Understanding how excess movement can result in waste or ineffeciency is an important activity in leaning your business. A common tool used to help analyze movement is the Spaghetti diagram.

Commonly used in manufacturing environments, spaghetti diagrams can equally be applied to any environment, for example an office, where you want to track the movement of the workforce during any given process. Excess movement is defined in the seven wastes and in analyzing and capturing excess movement improvement actions can be launched that reduce this waste and improve efficiency.

A completed spaghetti diagram shows lines of movement annotated to a layout or plan diagram of the workplace or area being measured.

It’s a really simple tool to use and requires little equipment save for paper and pencil. This makes it a great tool to deploy around the workplace as it requires relatively little training, can be rapidly deployed whilst it produces valuable results.

Spaghetti Diagram process

Spaghetti diagrams aren’t overly complex to produce – grab yourself a paper and pencil – and follow these simple steps.

1/ On your paper draw a simple layout diagram of the workplace being studied

2/ Observe the process being monitored and trace/draw the movement of the operator working during the process.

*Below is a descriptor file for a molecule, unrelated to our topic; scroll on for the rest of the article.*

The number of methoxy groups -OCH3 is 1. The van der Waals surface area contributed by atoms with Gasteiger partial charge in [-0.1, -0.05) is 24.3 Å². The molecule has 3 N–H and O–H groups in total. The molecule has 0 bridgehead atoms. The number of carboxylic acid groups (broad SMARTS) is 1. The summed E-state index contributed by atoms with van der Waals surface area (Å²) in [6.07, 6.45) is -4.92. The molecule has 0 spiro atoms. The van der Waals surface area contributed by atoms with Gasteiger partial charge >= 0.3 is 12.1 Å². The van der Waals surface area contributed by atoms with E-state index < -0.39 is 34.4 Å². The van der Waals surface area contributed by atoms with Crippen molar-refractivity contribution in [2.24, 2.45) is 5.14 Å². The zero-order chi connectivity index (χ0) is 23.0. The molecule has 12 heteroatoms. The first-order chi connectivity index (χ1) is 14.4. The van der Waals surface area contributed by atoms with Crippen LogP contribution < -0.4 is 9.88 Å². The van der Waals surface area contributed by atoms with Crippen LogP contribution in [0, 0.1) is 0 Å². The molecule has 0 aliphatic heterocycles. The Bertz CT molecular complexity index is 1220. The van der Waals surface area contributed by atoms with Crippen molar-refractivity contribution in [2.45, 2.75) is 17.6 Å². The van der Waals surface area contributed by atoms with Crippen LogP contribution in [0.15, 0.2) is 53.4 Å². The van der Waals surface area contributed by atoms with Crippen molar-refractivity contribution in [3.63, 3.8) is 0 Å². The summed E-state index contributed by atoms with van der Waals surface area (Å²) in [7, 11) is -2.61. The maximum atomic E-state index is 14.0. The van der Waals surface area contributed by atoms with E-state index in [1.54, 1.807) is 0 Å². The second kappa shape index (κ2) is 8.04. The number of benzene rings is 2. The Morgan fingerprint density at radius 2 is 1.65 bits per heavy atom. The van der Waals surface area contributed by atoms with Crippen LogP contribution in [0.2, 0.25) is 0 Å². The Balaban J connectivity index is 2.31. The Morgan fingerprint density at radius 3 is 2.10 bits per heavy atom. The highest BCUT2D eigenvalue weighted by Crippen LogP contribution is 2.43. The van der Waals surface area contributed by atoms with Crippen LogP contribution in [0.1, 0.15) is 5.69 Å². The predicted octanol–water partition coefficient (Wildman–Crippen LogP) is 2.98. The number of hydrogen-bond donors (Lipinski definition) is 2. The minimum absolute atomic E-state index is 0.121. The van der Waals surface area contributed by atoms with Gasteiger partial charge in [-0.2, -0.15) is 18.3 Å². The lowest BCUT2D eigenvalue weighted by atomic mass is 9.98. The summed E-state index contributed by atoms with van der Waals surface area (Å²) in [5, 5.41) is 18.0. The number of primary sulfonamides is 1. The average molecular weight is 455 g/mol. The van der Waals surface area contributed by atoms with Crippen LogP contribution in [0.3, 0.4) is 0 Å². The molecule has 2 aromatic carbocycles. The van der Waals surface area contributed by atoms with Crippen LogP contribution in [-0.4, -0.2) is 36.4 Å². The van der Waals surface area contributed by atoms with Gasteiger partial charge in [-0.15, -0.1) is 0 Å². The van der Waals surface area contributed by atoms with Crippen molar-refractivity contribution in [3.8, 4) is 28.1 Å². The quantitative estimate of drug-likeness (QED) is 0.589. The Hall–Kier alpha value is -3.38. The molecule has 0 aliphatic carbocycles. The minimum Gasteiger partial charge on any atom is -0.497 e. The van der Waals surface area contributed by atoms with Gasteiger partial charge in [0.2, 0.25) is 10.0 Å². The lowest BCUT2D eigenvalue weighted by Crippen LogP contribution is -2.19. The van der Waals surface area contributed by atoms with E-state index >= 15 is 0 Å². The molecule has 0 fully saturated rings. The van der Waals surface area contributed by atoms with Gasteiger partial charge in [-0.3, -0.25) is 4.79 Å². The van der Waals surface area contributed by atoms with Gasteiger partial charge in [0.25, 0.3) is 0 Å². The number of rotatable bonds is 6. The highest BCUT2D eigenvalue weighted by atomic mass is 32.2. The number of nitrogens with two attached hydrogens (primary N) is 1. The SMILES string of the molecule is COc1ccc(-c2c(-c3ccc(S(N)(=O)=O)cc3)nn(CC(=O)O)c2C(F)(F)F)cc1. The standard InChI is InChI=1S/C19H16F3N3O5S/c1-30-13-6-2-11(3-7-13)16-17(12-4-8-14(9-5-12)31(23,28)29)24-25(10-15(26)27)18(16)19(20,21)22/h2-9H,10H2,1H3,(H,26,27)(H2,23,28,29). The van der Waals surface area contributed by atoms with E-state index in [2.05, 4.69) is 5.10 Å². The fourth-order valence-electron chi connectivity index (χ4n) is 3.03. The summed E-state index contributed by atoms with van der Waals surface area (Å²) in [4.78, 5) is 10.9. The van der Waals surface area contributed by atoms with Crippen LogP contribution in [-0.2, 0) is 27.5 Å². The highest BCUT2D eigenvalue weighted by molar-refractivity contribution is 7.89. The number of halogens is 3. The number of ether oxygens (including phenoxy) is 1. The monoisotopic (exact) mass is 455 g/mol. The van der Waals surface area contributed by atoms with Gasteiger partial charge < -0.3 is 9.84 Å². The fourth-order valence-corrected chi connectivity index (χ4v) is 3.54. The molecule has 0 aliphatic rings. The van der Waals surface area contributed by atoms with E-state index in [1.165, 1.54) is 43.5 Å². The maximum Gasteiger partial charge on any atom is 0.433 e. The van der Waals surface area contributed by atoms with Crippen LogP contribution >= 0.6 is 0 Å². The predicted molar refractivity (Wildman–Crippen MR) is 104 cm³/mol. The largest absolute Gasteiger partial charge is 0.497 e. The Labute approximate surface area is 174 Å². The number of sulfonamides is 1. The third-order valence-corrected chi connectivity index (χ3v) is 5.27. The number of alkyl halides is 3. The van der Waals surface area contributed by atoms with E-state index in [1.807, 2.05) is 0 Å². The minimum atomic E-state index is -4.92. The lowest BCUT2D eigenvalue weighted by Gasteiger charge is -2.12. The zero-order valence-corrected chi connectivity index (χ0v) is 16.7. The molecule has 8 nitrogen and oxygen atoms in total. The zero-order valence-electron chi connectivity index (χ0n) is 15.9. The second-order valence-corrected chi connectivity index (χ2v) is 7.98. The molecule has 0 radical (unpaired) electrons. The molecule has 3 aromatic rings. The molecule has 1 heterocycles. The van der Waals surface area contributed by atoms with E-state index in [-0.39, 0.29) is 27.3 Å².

3/ Continue this activity until the process is complete. Your document will now show operator movement that can be analyzed. Your lines may criss cross or look very messy – do not worry – the important thing is that you have captured all the movement during the process.

4/ Review your document, question all the movement on the diagram. Ideally review with the operators that you have monitored and illicit ideas for improvement. Consider why the movement occurred and consider if it can be improved or eradicated by moving any items around the workplace that were fetched or carried during the review. (consider for example the placement of tools, equipment or materials and documentation.)

5/ Carry out your improvement plan – once completed draw another spaghetti diagram and review alongside the first iteration.

Take into account how long you need to monitor the process for to get an accurate account of activity. For example do you need to monitor one complete cycle of the process or more? Make sure you analyze the process to get an accurate account as you will base your improvement actions around the results!


The key benefit of spaghetti diagrams is how the results are used. They can be a great indicator of waste within an organization and have the benefit of being simple to learn and rapid to deploy.

Remember, the spaghetti diagram process is not just completing a diagram but using it to fuel decision that will improve the workplace. Ensure that you involve the operators in the activity. In your results look for large distances or repetitive movements – consider why they are made and what could be done to improve. Remember that optimizing the workplace can only be carried out when we know its weak points.

For an example of a spaghetti diagram (this time produced in Excel) check out this video from valuestreamguru.com

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